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Reviews provided by Syndetics

Publishers Weekly Review

Sharma's debut novel is an uncompromising and unforgettable depiction of the corrosive loop of addiction. Maya is a young woman living in New York with her husband, Peter. She has an afterthought of a job at a bookstore, is sleeping with a former professor, and regularly does heroin. Following a trip to Peter's parents' house for Thanksgiving, during which Maya tries to stop using, Peter leaves her ("You make me feel like an employee," he says to her) and the professor breaks off their affair. Maya's not-very-happy life descends further, becoming a cycle of sleeping with Internet strangers for drug money, attempting to quit, and then resuming. Sharma structures the novel in short bursts of prose, alternately jumping around or lingering in a scene. Despite the floaty plot, there is a propulsive energy in Maya's story, guided by her askew yet precise perspective: "This is the way heroin addiction works: You take four classes thinking you will keep yourself busy, but then you mess it up because you're always high... And so then, what's the point of getting clean? To return to a mostly empty life?" Some readers may find the subject matter too difficult, but in Maya's voice, Sharma has crafted a momentous force that never flags and feels painfully honest. (July) © Copyright PWxyz, LLC. All rights reserved.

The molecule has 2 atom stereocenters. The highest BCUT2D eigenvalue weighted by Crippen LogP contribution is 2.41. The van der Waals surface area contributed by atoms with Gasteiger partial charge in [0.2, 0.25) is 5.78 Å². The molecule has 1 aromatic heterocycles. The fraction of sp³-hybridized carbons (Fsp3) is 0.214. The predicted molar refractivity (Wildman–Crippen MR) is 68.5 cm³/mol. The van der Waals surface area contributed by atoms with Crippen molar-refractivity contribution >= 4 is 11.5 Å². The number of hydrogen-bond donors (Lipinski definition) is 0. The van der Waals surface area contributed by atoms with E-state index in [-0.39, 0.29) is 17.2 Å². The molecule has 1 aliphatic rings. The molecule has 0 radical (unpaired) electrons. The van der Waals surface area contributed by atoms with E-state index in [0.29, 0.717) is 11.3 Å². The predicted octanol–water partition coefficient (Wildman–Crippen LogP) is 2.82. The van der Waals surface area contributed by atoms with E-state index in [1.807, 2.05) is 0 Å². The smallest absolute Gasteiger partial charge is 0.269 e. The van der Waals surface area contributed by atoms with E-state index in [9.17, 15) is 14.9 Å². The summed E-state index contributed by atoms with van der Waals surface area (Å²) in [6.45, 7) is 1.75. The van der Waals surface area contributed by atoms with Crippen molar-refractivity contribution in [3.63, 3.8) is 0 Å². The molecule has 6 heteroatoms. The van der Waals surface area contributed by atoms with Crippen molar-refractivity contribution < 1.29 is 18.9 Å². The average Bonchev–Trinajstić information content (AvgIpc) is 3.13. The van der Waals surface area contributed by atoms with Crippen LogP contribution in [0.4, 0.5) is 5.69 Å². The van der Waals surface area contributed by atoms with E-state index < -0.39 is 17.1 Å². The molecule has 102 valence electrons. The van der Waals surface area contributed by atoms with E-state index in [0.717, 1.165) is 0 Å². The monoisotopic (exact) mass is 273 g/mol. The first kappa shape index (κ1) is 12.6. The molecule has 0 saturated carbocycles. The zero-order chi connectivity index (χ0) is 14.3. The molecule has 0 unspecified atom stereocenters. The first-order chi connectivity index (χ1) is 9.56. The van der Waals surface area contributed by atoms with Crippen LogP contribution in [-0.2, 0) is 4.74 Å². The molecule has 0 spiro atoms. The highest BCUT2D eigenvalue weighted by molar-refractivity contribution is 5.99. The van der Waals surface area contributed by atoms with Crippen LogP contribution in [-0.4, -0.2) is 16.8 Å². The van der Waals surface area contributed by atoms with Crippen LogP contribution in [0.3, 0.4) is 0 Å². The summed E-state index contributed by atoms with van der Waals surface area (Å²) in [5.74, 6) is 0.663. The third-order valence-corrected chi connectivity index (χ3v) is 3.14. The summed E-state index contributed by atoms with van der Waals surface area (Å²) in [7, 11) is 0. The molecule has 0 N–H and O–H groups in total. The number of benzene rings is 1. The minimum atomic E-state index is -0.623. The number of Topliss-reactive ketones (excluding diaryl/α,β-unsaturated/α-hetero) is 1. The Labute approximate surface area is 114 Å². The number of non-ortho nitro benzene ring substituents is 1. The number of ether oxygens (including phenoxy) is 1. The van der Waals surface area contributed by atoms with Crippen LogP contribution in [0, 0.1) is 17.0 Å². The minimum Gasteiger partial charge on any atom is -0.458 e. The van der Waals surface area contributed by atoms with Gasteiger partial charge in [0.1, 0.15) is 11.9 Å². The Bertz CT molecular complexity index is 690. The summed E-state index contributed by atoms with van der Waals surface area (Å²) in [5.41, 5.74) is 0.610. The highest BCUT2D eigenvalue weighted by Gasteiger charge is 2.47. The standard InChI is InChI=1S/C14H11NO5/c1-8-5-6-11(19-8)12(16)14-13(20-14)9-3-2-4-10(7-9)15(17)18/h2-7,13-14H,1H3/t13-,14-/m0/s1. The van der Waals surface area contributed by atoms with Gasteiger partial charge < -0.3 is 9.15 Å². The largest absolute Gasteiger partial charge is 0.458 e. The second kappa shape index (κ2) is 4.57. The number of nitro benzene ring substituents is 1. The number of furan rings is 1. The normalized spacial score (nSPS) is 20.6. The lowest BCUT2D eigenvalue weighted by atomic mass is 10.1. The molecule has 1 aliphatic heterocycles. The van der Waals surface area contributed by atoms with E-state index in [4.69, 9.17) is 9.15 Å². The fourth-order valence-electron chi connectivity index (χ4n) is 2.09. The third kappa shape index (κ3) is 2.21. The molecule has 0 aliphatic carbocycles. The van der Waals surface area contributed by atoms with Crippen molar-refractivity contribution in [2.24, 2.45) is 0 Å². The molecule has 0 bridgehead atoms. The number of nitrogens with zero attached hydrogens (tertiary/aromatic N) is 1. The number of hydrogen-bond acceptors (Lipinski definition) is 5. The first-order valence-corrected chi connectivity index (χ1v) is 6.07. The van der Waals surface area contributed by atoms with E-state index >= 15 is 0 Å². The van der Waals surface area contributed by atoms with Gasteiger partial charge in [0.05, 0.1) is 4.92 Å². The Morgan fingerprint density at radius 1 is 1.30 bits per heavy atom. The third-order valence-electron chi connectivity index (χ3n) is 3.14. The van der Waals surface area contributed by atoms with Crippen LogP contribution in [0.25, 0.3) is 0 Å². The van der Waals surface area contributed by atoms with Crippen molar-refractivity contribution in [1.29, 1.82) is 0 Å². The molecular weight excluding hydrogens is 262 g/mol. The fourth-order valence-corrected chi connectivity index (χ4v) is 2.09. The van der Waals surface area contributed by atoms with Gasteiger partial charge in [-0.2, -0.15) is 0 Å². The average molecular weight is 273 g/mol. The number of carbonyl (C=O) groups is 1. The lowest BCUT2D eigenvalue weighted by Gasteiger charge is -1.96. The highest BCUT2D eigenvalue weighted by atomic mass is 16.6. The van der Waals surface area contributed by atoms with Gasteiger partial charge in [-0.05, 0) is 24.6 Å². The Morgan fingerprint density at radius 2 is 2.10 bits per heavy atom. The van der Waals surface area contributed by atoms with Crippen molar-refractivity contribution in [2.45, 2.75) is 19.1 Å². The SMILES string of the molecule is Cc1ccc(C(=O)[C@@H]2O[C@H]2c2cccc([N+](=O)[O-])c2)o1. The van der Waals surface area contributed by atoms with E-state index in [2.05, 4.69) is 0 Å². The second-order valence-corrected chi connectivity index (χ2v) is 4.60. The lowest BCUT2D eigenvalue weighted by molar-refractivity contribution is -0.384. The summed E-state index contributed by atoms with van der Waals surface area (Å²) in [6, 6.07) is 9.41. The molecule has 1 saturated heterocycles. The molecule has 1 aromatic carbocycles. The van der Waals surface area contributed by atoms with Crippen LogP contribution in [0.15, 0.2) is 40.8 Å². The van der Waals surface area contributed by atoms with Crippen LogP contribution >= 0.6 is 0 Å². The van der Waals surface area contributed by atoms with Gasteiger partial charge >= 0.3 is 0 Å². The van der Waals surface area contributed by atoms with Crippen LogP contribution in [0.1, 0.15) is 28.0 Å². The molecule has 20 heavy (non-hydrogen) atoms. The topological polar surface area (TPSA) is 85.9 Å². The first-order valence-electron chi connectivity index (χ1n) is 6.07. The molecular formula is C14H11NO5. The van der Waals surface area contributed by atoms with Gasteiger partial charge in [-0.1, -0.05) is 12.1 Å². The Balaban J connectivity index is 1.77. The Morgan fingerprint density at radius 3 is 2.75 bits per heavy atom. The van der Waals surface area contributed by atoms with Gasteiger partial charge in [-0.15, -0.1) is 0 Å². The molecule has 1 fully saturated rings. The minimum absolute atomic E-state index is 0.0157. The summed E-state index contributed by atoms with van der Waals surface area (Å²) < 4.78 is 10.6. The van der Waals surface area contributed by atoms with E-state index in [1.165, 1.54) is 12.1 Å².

Kirkus Book Review

The sardonic story of one woman's eating disorder and drug abuse. Maya, the appealing protagonist of this aptly titled debut novel, is not OK. Her husband, Peter, is an alcoholic; her mother is dying of multiple sclerosis; her late father gave her no attention or affection while he was alive; she is having an affair with a comparably unloving father figure, her professor; she has been unable to get pregnant, despite desperately wanting a child; she is anorexic, living on, at most, 400 calories' worth of peach yogurt a day; and, on top of all this, or maybe because of it, she's been regularly using heroina "chipper"since she was 18. At first, Maya tries to keep her habit minimal, never using more than three days in a row. But when Peter leaves her, those boundaries vanish; she thinks to herself, "Just be a junkie now." To earn money for drugs, she cruises Craigslist for men willing to pay for dates and intimate encounters. And so begins a cycle of varyingly violent sex, extreme heroin use, and lost days. The ease of such a life leaves little motivation to stop. "Also," she writes, "I wasn't thin and blond. I could have cleaned up if I was." In graceful prose, the narrator recounts the hours spent high: "Sounds folded back into the world, moving on, light-years from the living room where I lay around, hardly living." The novel is written so well that the relentless and destructive rhythm of heroin abuse seems calming, metaphysical, and occasionally even funny. Sharma's descriptions are vivid and sage"Sometimes it felt like there was blackness underneath everything. Like a Rothko painting, how the blackness bleeds through"lulling readers into a similarly opiate state to which they will readily succumb and from which, like the protagonist, it will take some time to recover. An absorbing novel carried by a seemingly hopeless protagonist you will want to befriend and save. Copyright Kirkus Reviews, used with permission.